Owen has also produced a non-THC beverage called Night Lark that uses nonpsychoactive cannabinoids CBD and CBN. Owen hopes getting Night Lark into distribution will help him create good relationships with distributors if they ever decide to carry THC beverages. 

The only cannabis-infused beverages sold in Arkansas dispensaries are under the Wynk brand, produced by BOLD Team in Cotton Plant, although there are some drink mixes and elixirs produced by other Arkansas cultivators. BOLD introduced the drinks last year and they are now in nearly all of the state’s dispensaries. The Wynk drinks have 5 milligrams of THC and 5 milligrams of CBD, which BOLD Senior Director of Operations Annie Iselin described as a “microdose.” Eight months after Wynk drinks debuted, BOLD rolled out Countdown, another Wynk beverage, with 25 milligrams of THC. 

Iselin said she believes the cannabis beverage market is niche. She said flower is “the king” followed by vape cartridges, concentrates and edibles. She said she doesn’t believe beverages will ever make up a large percentage of business for cultivators or dispensaries but said dispensaries do order some of her drinks regularly.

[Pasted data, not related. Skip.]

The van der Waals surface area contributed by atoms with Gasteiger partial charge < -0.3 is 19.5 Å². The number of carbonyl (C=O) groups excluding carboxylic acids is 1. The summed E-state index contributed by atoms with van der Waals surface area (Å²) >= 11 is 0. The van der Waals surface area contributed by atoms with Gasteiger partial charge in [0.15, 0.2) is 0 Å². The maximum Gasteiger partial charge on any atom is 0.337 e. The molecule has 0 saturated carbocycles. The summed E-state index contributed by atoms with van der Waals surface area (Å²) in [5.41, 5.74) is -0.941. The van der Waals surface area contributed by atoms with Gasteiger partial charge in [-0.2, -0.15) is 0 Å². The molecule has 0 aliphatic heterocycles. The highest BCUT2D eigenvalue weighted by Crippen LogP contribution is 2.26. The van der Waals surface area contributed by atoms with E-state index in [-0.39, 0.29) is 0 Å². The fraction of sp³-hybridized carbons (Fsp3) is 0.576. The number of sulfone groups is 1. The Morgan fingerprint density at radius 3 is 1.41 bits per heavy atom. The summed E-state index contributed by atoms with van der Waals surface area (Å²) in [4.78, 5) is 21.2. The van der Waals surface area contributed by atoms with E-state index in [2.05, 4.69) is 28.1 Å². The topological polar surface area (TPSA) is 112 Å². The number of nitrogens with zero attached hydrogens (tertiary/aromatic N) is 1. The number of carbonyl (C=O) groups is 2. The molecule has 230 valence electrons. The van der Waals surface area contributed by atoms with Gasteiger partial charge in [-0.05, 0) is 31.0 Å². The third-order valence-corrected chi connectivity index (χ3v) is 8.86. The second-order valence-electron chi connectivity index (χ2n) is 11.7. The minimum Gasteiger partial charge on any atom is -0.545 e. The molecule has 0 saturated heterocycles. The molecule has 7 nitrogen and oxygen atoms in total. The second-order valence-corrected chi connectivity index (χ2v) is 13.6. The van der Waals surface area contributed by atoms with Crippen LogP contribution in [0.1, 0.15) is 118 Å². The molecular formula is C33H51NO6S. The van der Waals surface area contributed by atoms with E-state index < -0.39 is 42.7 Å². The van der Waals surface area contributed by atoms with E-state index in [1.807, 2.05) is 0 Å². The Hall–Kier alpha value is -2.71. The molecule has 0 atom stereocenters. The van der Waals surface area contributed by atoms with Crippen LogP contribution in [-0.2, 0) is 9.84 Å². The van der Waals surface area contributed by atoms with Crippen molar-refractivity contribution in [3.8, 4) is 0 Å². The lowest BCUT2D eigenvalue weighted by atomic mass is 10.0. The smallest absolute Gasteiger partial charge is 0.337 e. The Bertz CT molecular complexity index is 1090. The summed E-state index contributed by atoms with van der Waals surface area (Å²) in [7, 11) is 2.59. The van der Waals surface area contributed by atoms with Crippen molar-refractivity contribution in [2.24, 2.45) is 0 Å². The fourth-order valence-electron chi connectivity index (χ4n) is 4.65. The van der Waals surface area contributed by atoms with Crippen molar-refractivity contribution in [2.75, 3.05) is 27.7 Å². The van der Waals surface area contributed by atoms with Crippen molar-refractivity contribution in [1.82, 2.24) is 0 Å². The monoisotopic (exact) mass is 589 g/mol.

“It’s great for the patients that it works for,” she said. 

Gates McKnight, general manager of dispensary operations at Purspirit Cannabis in Fayetteville, agreed that beverages are unlikely to make up a large percentage of the cannabis market. Patients who drink the beverages like them, McKnight said, and they’re a discrete alternative for patients who don’t want to smoke.  

Speed and Owen, however, are full speed ahead, planning to produce canned drinks in a year or so, and with the aim of partnering with some national cannabis beverage companies interested in the Arkansas market. 

The keys to beverage development, Speed said, are precise dosing and relatively rapid onset. 

“If they enjoy that experience, then they will make that a part of their lifestyle like wine and spirits,” he said.